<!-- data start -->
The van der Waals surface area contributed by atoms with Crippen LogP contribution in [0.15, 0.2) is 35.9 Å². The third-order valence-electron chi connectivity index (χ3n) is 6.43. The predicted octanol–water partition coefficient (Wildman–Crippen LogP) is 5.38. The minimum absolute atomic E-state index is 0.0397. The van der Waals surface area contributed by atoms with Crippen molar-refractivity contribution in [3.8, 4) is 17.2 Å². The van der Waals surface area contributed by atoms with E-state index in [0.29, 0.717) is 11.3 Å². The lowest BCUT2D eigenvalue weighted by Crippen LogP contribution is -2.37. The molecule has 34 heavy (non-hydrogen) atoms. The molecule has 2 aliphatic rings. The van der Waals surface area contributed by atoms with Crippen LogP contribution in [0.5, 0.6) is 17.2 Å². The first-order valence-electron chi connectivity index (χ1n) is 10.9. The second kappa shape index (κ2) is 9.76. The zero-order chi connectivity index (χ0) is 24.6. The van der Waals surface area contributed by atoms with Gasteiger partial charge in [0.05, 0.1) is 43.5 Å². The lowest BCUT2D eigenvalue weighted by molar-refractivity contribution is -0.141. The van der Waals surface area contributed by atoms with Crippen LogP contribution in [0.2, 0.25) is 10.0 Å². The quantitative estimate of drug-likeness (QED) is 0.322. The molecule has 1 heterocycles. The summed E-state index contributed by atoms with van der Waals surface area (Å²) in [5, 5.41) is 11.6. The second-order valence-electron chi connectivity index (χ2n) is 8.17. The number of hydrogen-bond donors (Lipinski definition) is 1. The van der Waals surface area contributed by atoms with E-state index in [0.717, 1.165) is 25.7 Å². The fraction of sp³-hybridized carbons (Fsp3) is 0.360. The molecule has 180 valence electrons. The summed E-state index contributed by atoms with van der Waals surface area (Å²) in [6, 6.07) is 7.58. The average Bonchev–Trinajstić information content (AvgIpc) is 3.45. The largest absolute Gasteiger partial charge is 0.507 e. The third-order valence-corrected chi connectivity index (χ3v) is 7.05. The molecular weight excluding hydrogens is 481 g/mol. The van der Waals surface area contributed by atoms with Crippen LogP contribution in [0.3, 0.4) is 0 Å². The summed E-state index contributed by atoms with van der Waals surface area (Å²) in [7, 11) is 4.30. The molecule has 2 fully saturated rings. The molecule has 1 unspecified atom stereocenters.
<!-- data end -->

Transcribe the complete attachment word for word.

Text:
The van der Waals surface area contributed by atoms with Crippen LogP contribution in [0.15, 0.2) is 35.9 Å². The third-order valence-electron chi connectivity index (χ3n) is 6.43. The predicted octanol–water partition coefficient (Wildman–Crippen LogP) is 5.38. The minimum absolute atomic E-state index is 0.0397. The van der Waals surface area contributed by atoms with Crippen molar-refractivity contribution in [3.8, 4) is 17.2 Å². The van der Waals surface area contributed by atoms with E-state index in [0.29, 0.717) is 11.3 Å². The lowest BCUT2D eigenvalue weighted by Crippen LogP contribution is -2.37. The molecule has 34 heavy (non-hydrogen) atoms. The molecule has 2 aliphatic rings. The van der Waals surface area contributed by atoms with Crippen LogP contribution in [0.5, 0.6) is 17.2 Å². The first-order valence-electron chi connectivity index (χ1n) is 10.9. The second kappa shape index (κ2) is 9.76. The zero-order chi connectivity index (χ0) is 24.6. The van der Waals surface area contributed by atoms with Gasteiger partial charge in [0.05, 0.1) is 43.5 Å². The lowest BCUT2D eigenvalue weighted by molar-refractivity contribution is -0.141. The van der Waals surface area contributed by atoms with Crippen LogP contribution in [0.2, 0.25) is 10.0 Å². The quantitative estimate of drug-likeness (QED) is 0.322. The molecule has 1 heterocycles. The summed E-state index contributed by atoms with van der Waals surface area (Å²) in [5, 5.41) is 11.6. The second-order valence-electron chi connectivity index (χ2n) is 8.17. The number of hydrogen-bond donors (Lipinski definition) is 1. The van der Waals surface area contributed by atoms with E-state index in [0.717, 1.165) is 25.7 Å². The fraction of sp³-hybridized carbons (Fsp3) is 0.360. The molecule has 180 valence electrons. The summed E-state index contributed by atoms with van der Waals surface area (Å²) in [6, 6.07) is 7.58. The average Bonchev–Trinajstić information content (AvgIpc) is 3.45. The largest absolute Gasteiger partial charge is 0.507 e. The third-order valence-corrected chi connectivity index (χ3v) is 7.05. The molecular weight excluding hydrogens is 481 g/mol. The van der Waals surface area contributed by atoms with Crippen LogP contribution in [0.3, 0.4) is 0 Å². The summed E-state index contributed by atoms with van der Waals surface area (Å²) in [7, 11) is 4.30. The molecule has 2 fully saturated rings. The molecule has 1 unspecified atom stereocenters.